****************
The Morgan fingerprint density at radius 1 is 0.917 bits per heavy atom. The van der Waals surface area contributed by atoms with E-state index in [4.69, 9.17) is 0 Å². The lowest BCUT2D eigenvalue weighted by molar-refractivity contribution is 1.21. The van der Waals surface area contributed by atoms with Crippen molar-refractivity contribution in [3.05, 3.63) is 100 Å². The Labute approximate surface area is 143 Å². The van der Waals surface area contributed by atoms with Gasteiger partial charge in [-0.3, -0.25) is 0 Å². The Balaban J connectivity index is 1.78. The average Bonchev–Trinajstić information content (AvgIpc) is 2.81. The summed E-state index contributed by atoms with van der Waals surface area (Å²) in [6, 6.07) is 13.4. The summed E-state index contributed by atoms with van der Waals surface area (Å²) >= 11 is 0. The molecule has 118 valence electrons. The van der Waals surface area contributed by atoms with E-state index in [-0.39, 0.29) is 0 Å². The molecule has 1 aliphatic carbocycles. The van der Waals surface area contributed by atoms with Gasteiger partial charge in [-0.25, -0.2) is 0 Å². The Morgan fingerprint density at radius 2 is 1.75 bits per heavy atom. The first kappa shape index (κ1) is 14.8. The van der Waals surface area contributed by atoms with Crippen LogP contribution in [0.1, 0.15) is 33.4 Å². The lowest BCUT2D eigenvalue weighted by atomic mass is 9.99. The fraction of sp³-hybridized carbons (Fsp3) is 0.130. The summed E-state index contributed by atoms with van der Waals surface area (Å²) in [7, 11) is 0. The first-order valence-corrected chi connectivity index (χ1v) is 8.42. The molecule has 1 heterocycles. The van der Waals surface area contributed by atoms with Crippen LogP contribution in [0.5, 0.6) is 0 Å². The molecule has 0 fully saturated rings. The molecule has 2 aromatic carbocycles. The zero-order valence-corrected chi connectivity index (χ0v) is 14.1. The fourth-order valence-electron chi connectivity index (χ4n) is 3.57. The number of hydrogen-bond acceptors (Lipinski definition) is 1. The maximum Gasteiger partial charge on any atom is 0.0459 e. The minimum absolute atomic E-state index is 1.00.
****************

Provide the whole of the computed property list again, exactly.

The Morgan fingerprint density at radius 1 is 0.917 bits per heavy atom. The van der Waals surface area contributed by atoms with E-state index in [4.69, 9.17) is 0 Å². The lowest BCUT2D eigenvalue weighted by molar-refractivity contribution is 1.21. The van der Waals surface area contributed by atoms with Crippen molar-refractivity contribution in [3.05, 3.63) is 100 Å². The Labute approximate surface area is 143 Å². The van der Waals surface area contributed by atoms with Gasteiger partial charge in [-0.3, -0.25) is 0 Å². The Balaban J connectivity index is 1.78. The average Bonchev–Trinajstić information content (AvgIpc) is 2.81. The summed E-state index contributed by atoms with van der Waals surface area (Å²) in [6, 6.07) is 13.4. The summed E-state index contributed by atoms with van der Waals surface area (Å²) >= 11 is 0. The molecule has 118 valence electrons. The van der Waals surface area contributed by atoms with E-state index in [-0.39, 0.29) is 0 Å². The molecule has 1 aliphatic carbocycles. The van der Waals surface area contributed by atoms with Gasteiger partial charge in [-0.25, -0.2) is 0 Å². The Morgan fingerprint density at radius 2 is 1.75 bits per heavy atom. The first kappa shape index (κ1) is 14.8. The van der Waals surface area contributed by atoms with Crippen LogP contribution in [0.1, 0.15) is 33.4 Å². The lowest BCUT2D eigenvalue weighted by atomic mass is 9.99. The fraction of sp³-hybridized carbons (Fsp3) is 0.130. The summed E-state index contributed by atoms with van der Waals surface area (Å²) in [7, 11) is 0. The first-order valence-corrected chi connectivity index (χ1v) is 8.42. The molecule has 1 heterocycles. The van der Waals surface area contributed by atoms with Crippen LogP contribution in [0.5, 0.6) is 0 Å². The molecule has 0 fully saturated rings. The molecule has 2 aromatic carbocycles. The zero-order valence-corrected chi connectivity index (χ0v) is 14.1. The fourth-order valence-electron chi connectivity index (χ4n) is 3.57. The number of hydrogen-bond acceptors (Lipinski definition) is 1. The maximum Gasteiger partial charge on any atom is 0.0459 e. The minimum absolute atomic E-state index is 1.00.